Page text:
aljazeeraamerica:

Opinion: The responsibility of adjunct intellectuals

In the 1990s the philosopher and Arts & Letters Daily editor Dennis Dutton ran an annual Bad Writing contest in order to highlight turgid academic prose. If the contest were still around, this passage from The American Political Science Review might be a winner:
For a body of n members, in which there exists a group large enough and willing to pass a motion, let the members vote randomly and declare the motion passed when the mth member has voted for it, where m “yes” votes are required for passage. Define as the pivot the member in the mth position and note that there are n! (read “n factorial,” that is 1 · 2 · … · n) such random orderings of n voters (that is, the permutations of a, b, · · · , n). Then define the power, p, of a member, i, thus: pi = ti/n!, where ti is the number of times i is pivot.
As New York Times columnist Nicholas Kristof recently pointed out, this is the kind of writing that has estranged the reading public from academia. A generation ago, political scientists were public intellectuals. We wrote lucid prose. We spoke to the issues of the day. We advised President John F. Kennedy. But now all we care about is math, jargon and one another.

Read more
(Photo: (c) Steve Dunwell)

"Wa Dada Dang—WaDa dada Dang AY"

aljazeeraamerica:

Opinion: The responsibility of adjunct intellectuals

In the 1990s the philosopher and Arts & Letters Daily editor Dennis Dutton ran an annual Bad Writing contest in order to highlight turgid academic prose. If the contest were still around, this passage from The American Political Science Review might be a winner:

For a body of n members, in which there exists a group large enough and willing to pass a motion, let the members vote randomly and declare the motion passed when the mth member has voted for it, where m “yes” votes are required for passage. Define as the pivot the member in the mth position and note that there are n! (read “n factorial,” that is 1 · 2 · … · n) such random orderings of n voters (that is, the permutations of ab, · · · , n). Then define the power, p, of a member, i, thus: pi = ti/n!, where ti is the number of times i is pivot.

As New York Times columnist Nicholas Kristof recently pointed out, this is the kind of writing that has estranged the reading public from academia. A generation ago, political scientists were public intellectuals. We wrote lucid prose. We spoke to the issues of the day. We advised President John F. Kennedy. But now all we care about is math, jargon and one another.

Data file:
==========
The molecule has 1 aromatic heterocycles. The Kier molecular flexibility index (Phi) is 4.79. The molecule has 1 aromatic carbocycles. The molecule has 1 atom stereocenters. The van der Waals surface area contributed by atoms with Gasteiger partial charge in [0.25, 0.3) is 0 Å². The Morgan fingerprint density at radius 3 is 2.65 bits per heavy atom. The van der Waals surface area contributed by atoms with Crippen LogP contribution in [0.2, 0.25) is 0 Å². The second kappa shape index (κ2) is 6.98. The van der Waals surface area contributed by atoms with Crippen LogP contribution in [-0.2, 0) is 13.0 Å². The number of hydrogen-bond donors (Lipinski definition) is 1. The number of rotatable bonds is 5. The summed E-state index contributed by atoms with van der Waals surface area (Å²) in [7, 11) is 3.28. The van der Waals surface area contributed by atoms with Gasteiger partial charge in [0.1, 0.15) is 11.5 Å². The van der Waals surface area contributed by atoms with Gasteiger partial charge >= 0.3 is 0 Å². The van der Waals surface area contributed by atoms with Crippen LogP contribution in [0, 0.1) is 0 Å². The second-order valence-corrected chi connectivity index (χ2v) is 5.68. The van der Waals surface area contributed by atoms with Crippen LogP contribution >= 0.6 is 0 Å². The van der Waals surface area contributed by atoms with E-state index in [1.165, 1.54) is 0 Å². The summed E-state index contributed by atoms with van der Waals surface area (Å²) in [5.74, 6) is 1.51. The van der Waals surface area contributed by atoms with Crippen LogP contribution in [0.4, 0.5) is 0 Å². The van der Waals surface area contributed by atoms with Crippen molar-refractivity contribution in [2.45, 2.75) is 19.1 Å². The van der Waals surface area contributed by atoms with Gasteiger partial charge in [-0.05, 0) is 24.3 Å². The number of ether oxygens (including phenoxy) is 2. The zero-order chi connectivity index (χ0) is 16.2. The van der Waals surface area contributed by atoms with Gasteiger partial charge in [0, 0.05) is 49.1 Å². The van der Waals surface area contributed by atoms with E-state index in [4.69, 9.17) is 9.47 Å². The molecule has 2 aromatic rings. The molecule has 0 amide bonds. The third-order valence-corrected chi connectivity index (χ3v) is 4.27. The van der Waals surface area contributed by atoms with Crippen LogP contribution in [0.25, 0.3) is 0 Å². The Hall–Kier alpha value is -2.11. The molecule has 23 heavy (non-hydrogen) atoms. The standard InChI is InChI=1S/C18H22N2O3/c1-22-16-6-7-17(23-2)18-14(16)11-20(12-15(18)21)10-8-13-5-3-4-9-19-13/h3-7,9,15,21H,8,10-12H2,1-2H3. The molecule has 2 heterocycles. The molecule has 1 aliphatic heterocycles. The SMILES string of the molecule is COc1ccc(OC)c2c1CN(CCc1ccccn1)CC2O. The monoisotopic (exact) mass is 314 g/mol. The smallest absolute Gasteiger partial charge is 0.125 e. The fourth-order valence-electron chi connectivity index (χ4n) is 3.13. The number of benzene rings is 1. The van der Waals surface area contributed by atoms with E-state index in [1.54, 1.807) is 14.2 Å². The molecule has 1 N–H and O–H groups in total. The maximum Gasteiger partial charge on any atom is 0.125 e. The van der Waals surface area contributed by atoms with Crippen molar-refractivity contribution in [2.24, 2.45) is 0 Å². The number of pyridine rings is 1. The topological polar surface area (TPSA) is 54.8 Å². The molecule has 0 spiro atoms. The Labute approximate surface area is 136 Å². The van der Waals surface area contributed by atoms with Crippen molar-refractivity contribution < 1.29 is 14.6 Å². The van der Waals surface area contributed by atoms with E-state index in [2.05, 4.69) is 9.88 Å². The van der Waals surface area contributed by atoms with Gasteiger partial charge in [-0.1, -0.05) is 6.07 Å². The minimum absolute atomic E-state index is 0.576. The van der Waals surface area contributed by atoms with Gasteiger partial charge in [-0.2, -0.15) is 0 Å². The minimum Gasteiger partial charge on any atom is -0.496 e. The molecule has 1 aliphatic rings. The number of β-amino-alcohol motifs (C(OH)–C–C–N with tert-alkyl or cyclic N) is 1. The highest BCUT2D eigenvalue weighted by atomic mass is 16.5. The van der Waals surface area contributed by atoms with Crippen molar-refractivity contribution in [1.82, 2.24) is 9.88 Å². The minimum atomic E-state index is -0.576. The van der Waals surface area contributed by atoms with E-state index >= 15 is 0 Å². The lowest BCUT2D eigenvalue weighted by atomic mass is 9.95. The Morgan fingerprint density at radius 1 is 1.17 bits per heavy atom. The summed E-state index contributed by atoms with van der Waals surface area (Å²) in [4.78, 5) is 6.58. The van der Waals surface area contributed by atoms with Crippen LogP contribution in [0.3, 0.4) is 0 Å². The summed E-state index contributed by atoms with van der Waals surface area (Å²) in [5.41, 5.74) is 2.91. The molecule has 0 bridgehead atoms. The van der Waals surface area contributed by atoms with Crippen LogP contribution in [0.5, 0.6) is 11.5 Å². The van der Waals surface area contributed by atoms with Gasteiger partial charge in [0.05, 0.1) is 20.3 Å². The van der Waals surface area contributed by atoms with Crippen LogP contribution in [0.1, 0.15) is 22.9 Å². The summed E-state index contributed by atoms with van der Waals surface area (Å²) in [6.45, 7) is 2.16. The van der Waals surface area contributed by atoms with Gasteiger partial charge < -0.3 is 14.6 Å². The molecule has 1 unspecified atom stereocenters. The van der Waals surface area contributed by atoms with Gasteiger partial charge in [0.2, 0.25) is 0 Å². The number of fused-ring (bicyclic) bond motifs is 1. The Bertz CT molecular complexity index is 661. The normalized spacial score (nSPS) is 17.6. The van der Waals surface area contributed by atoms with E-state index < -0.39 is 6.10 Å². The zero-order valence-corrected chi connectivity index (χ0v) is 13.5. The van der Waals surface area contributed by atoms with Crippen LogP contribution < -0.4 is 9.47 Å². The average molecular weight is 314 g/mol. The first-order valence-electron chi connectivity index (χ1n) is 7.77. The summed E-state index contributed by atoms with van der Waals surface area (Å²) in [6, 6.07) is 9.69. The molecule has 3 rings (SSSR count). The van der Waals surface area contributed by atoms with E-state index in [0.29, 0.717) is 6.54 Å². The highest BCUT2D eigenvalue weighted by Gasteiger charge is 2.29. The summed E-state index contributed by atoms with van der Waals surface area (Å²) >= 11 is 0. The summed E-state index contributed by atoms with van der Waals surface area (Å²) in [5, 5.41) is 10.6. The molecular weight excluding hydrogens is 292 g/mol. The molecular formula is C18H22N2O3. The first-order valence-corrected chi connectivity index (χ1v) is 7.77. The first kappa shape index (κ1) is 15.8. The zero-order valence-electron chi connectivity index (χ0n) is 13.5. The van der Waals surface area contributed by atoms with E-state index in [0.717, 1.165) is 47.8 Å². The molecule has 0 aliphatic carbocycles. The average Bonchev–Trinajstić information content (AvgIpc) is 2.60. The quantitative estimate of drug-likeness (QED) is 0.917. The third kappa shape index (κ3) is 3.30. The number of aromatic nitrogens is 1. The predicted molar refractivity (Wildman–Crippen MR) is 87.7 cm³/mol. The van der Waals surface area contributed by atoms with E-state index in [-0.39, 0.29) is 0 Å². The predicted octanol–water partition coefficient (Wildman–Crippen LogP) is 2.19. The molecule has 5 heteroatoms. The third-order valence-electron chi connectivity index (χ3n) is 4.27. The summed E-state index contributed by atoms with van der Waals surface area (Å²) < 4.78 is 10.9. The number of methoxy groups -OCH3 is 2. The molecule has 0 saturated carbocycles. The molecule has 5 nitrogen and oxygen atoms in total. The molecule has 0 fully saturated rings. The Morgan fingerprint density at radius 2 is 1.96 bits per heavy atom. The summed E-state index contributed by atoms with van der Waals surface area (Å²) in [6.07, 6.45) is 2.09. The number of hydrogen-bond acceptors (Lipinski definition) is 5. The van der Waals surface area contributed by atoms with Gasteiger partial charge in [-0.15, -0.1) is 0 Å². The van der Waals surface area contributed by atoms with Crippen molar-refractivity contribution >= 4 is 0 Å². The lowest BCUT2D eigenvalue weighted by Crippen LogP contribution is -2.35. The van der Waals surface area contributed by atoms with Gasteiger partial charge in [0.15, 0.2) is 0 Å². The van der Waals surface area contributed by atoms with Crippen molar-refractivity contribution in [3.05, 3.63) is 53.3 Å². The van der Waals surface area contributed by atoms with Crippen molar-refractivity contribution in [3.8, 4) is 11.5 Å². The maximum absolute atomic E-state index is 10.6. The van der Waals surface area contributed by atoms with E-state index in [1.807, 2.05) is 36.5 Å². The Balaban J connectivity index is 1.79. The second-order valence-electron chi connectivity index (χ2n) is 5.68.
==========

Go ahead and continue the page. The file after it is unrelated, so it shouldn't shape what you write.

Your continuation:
Read more

(Photo: (c) Steve Dunwell)

"Wa Dada Dang—WaDa dada Dang AY"

This was posted 6 months ago. It has 52 notes. .

"Fuk tha Clergymen"
by Vincent Van Gogh

This was posted 8 months ago. It has 3 notes.
"Goyokin"

"Goyokin"

(Source: oldthunder)

This was posted 8 months ago. It has 21 notes. .

“And in the end, we were all just humans… drunk on the idea that love, only love, could heal our brokenness.”
—  F. Scott Fitzgerald (via ceruleanlabyrinth)


you end up the worst artist in the past thousand years btw. You shouldn’t even know words like drunk.

This was posted 9 months ago. It has 1 note.
mrgants:

Pittsburgh, Pennsylvania, circa 1900. “A mill street at night.”

mrgants:

Pittsburgh, Pennsylvania, circa 1900. “A mill street at night.”

(via 336bc)

This was posted 11 months ago. It has 1,022 notes. .
garfieldminusgarfield:

G-G the book - G-G on Facebook - G-G on Twitter

garfieldminusgarfield:

G-G the book - G-G on Facebook - G-G on Twitter

This was posted 1 year ago. It has 2,916 notes. .

(Source: mintyarisato, via sorbaebae)

This was posted 1 year ago. It has 170,202 notes.
mollycrabapple:

Nabil Hadjarab arrived at Gitmo 11 years ago, in an orange jumpsuit and a diaper, his head covered by a hood, eyes blinded by blackout goggles, mouth gagged, and with headphones blaring white noise into his ears.
At 34, Nabil is four years my senior. We both speak French, draw pictures, and, in our youths, liked to travel to desolate places and have adventures. But Nabil’s days of wanderlust may be over forever. Although he’s been cleared for release since 2007, the US will not return him to his family in France.  He has vowed to remain on a hunger strike till he finds freedom or death, whichever happens first. 
-It Don’t Gitmo Better Than This: Inside the Dark Heart of Guantanamo Bay. By Molly Crabapple

mollycrabapple:

Nabil Hadjarab arrived at Gitmo 11 years ago, in an orange jumpsuit and a diaper, his head covered by a hood, eyes blinded by blackout goggles, mouth gagged, and with headphones blaring white noise into his ears.

At 34, Nabil is four years my senior. We both speak French, draw pictures, and, in our youths, liked to travel to desolate places and have adventures. But Nabil’s days of wanderlust may be over forever. Although he’s been cleared for release since 2007, the US will not return him to his family in France.  He has vowed to remain on a hunger strike till he finds freedom or death, whichever happens first. 

-It Don’t Gitmo Better Than This: Inside the Dark Heart of Guantanamo Bay. By Molly Crabapple

(via parcheddreams)

This was posted 1 year ago. It has 1,433 notes. .
If something burns your soul with purpose and desire, it’s your duty to be reduced to ashes by it. Any other form of existence will be yet another dull book in the library of life.
Charles Bukowski (via endlesslyunamusing)

(Source: plutonomy, via pastdense)

This was posted 1 year ago. It has 1,262 notes.
This was posted 1 year ago. It has 2 notes. .